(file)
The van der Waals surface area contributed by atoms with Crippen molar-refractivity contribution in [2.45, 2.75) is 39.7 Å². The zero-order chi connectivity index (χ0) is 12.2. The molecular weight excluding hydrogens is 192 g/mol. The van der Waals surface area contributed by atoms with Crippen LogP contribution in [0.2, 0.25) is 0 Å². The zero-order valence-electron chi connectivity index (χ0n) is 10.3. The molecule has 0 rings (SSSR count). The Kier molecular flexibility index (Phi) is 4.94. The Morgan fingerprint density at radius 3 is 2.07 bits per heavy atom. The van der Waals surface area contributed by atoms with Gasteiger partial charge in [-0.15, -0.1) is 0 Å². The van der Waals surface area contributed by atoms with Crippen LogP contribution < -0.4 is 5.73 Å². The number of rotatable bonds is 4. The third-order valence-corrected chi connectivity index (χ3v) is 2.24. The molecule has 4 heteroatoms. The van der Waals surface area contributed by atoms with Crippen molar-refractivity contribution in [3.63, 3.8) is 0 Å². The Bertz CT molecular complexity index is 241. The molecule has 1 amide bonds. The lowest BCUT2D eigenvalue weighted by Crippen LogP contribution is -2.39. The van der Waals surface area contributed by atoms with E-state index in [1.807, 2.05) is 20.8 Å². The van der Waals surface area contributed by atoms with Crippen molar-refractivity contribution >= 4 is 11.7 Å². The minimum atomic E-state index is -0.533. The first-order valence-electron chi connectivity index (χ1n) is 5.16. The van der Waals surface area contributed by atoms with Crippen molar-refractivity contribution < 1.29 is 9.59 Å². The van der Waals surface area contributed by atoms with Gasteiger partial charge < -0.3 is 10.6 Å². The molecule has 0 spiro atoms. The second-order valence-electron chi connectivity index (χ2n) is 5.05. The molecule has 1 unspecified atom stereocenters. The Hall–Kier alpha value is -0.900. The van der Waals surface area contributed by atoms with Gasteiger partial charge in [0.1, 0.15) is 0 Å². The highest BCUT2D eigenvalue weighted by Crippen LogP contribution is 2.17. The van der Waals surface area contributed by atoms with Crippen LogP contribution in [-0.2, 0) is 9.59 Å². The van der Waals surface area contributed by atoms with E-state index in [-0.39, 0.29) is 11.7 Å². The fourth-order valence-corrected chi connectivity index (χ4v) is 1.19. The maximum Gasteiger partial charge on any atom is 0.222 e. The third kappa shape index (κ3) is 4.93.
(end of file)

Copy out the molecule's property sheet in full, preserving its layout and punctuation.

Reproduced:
The van der Waals surface area contributed by atoms with Crippen molar-refractivity contribution in [2.45, 2.75) is 39.7 Å². The zero-order chi connectivity index (χ0) is 12.2. The molecular weight excluding hydrogens is 192 g/mol. The van der Waals surface area contributed by atoms with Crippen LogP contribution in [0.2, 0.25) is 0 Å². The zero-order valence-electron chi connectivity index (χ0n) is 10.3. The molecule has 0 rings (SSSR count). The Kier molecular flexibility index (Phi) is 4.94. The Morgan fingerprint density at radius 3 is 2.07 bits per heavy atom. The van der Waals surface area contributed by atoms with Gasteiger partial charge in [-0.15, -0.1) is 0 Å². The van der Waals surface area contributed by atoms with Crippen LogP contribution < -0.4 is 5.73 Å². The number of rotatable bonds is 4. The third-order valence-corrected chi connectivity index (χ3v) is 2.24. The molecule has 4 heteroatoms. The van der Waals surface area contributed by atoms with Crippen molar-refractivity contribution in [3.63, 3.8) is 0 Å². The Bertz CT molecular complexity index is 241. The molecule has 1 amide bonds. The lowest BCUT2D eigenvalue weighted by Crippen LogP contribution is -2.39. The van der Waals surface area contributed by atoms with E-state index in [1.807, 2.05) is 20.8 Å². The van der Waals surface area contributed by atoms with Crippen molar-refractivity contribution >= 4 is 11.7 Å². The minimum atomic E-state index is -0.533. The first-order valence-electron chi connectivity index (χ1n) is 5.16. The van der Waals surface area contributed by atoms with Crippen molar-refractivity contribution < 1.29 is 9.59 Å². The van der Waals surface area contributed by atoms with Gasteiger partial charge < -0.3 is 10.6 Å². The molecule has 0 spiro atoms. The second-order valence-electron chi connectivity index (χ2n) is 5.05. The molecule has 1 unspecified atom stereocenters. The Hall–Kier alpha value is -0.900. The van der Waals surface area contributed by atoms with Gasteiger partial charge in [0.1, 0.15) is 0 Å². The highest BCUT2D eigenvalue weighted by Crippen LogP contribution is 2.17. The van der Waals surface area contributed by atoms with Crippen LogP contribution in [-0.2, 0) is 9.59 Å². The van der Waals surface area contributed by atoms with E-state index in [-0.39, 0.29) is 11.7 Å². The fourth-order valence-corrected chi connectivity index (χ4v) is 1.19. The maximum Gasteiger partial charge on any atom is 0.222 e. The third kappa shape index (κ3) is 4.93.